Meanwhile, the dry bison grass is added to stainless steel tanks, and boiled in water for several hours – sometimes even as long as two or three days – eventually yielding a dark liquid, known as “the heart of the bison”. Przemysław adds here, that the resulting bison grass essence is likely the very same liquid Stefan Falimirz was making, and referring to in his encyclopaedia, tying the process of making Żubrówka back to defining moments in Poland’s history, and culture. 

Once maceration is complete, the bison grass is filtered using cellulose to ensure none of the grass’s flavour, aroma or colour is stripped away, and from there, it’s added to the spirit/water mixture. The bottled spirit then needs to rest for 60 days, during which time the grass used during maceration is re-dried, and a blade is added to each bottle, by hand, before it leaves the distillery. This final touch is a tradition that inextricably links the product with Poland, Białystok and of course Żubrówka. 

Coumarin, the compound that gives bison grass its distinctive flavour and aroma is also the reason that cocktail specs often call for Żubrówka specifically, instead of regular vodka. The grass carries the distinctive aroma of honey, hay, and almond, and delivers notes of citrus, vanilla, lavender, tobacco and cold jasmine tea to the palate. 

The profile is distinctive, and so striking as to have been memorialised in W. Somerset Maugham’s 1944 novel, The Razor’s Edge, where the flavour is likened to listening to music at midnight. More amusing perhaps, is that Wes Anderson’s 2014 comedy-drama, The Grand Budapest Hotel, is set in the fictional country “the former nation of Zubrowka”. Apparently Anderson is a big fan of the drink. 

But beyond Żubrówka’s place in global pop culture, is the reality that it still plays a very real part in Poland’s identity and heritage. It is most often enjoyed there in an ‘Apple Pie’, ‘Apple Żu’, or ‘Tatanka’ – a cocktail of Żubrówka bison grass vodka, apple juice and either lemon juice or cinnamon. Variations on the drink which include champagne (a Tatanke Royal) Goldwasser and peach nectar (a Stingray) have raised the profile of this simple cocktail, and placed it among the top fifty in the world. In 1999, The Independent wrote of the Stingray, that while Goldwasser can be swapped out for a vodka of your choice, there’s no replacement for Żubrówka in this drink.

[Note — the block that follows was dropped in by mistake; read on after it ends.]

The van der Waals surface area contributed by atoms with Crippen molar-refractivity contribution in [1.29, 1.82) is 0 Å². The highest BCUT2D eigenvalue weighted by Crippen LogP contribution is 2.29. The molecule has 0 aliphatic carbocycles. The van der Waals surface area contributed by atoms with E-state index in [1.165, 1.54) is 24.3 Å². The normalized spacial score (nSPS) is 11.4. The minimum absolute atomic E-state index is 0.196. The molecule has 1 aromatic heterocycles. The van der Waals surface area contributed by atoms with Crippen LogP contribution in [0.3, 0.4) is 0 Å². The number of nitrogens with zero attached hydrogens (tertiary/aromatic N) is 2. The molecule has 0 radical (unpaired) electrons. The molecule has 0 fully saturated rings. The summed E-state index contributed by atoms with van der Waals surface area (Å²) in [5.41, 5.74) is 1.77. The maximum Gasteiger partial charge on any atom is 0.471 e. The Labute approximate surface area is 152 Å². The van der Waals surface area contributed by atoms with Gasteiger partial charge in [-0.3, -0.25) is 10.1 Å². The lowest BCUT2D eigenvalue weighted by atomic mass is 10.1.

Przemysław says that the complexity of bison grass also makes it perfect for use in the kitchen, and often makes its way onto the menu of Poland’s most ambitious eateries. He says that Karol Okrasa at the luxury Bristol Hotel in Warsaw has stewed thymus with vegetables in a red wine emulsion and served it with bison grass zabajone. Pawel Oszczyk from La Rotisserie served smoked trout with a salad of fennel, apple and bison grass, and in addition to using bison grass to marinate red meat, Agata Wodja of Opasly Tom PIW, Warsaw, would serve terrine with horseradish, apple jelly, bison grass and flaked beetroot. Przemysław concludes, saying that no matter its use or context, bison grass brings the intoxicating taste and smell of the forest to the table. 

Tatanka Cocktail (also known as Apple ŻU or Apple Pie)

The drink was created in Poland, a very long time ago. As for the name Tatanka, it comes from the Lakota word meaning bison, known from the movie "Dances with Wolves" by Kevin Costner.

The cocktail is prepared by mixing the ingredients with ice and decorating with apple slices or a lemon wedge. You can also add some cinnamon. In some recipes, the juice is replaced with apple cider and pear juice.

An extremely interesting modification of the cocktail is Tatanka Royale, with the addition of champagne and Stingray, whose ingredients, in addition to Żubrówka Bison Grass vodka, apple juice, Goldwasser liqueur and peach nectar.


60ml Żubrówka Bison Grass Vodka

75ml Apple juice

5ml Lemon juice (freshly squeezed)

Ice cubes

Garnish: Apple slice and dust with cinnamon powder